Saturday, February 27, 2016


A new residential building has been erected at the junction of a main road with a side road. It's a circular building, and although not completely finished, it attracts the attention of passers- by like magnet, due to  its quite attractive exterior. 

Location - not ideal, because of the intensive traffic on the two adjacent roads. However, it's centrally positioned and the neighborhood is considered a good one.  A two minutes drive gets you to a railway station and a mall on one side, and to a Tel-Aviv metropolitan area cemetery {Kiryat Shaul} on the other side. (Strange coincidence - the only other residential circular building I can remember seeing, is also placed near a cemetery (in Ghivataim city, Nahalat Yitzhak neighborhood - but it's a much lower building).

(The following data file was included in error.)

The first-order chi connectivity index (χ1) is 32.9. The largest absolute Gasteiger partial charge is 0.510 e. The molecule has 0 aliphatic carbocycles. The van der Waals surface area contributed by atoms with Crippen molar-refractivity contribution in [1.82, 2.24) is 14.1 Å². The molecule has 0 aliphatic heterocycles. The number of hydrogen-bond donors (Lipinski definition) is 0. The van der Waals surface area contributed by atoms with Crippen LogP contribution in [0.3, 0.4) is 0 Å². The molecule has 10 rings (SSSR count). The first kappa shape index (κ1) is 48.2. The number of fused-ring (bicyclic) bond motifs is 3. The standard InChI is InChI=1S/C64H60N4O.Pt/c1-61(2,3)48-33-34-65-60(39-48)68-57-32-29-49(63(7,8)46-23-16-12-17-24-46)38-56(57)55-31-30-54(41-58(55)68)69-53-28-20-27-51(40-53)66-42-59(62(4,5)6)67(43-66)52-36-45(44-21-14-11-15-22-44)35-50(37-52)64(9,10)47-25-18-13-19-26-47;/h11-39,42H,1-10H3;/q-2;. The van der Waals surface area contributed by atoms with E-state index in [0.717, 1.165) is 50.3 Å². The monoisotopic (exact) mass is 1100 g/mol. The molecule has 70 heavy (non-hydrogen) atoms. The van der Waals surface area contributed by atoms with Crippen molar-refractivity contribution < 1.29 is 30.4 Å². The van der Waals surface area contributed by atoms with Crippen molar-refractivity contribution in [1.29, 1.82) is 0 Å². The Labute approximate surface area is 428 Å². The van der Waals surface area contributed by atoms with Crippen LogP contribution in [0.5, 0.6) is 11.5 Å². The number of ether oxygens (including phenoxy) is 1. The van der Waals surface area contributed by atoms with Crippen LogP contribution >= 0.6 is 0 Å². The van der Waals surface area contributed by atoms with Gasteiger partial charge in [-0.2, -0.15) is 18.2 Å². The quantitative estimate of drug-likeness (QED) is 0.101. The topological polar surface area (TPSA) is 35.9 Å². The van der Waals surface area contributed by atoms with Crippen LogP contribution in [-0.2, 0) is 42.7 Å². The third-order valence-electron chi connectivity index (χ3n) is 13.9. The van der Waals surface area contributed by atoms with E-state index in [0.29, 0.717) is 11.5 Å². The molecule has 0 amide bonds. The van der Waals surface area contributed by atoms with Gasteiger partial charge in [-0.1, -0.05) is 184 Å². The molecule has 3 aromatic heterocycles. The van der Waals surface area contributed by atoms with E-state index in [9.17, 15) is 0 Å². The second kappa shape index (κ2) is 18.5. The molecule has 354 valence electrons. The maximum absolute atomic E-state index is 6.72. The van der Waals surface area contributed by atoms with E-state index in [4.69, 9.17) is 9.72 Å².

the junction

Architects claim that  a round building has  advantages over a standard rectangular one : it is seismically more resistant, it is structurally more efficient (no dead corners), it is also energy efficient in that it withstands better storms, heat, cold; hence lower utility bills. Even the construction and maintenance costs are said to be lower.

So why is this type of building  scarce , at least in my neck of the woods? How come the Rotunda (round) architecture is not more prevailing in this part of the world?

Perhaps it has to do with some interior issues: they say standard furniture doesn't go too well with curved walls, there's need for custom made furniture; straight walls are better for hanging on pictures, etc.. In addition, for some reason, it's hard to get a planning permit, and bureaucracy, as one knows, kills projects.

Personally, I would love to live in a circular house. I would feel proud to dwell in such a sort of unique structure.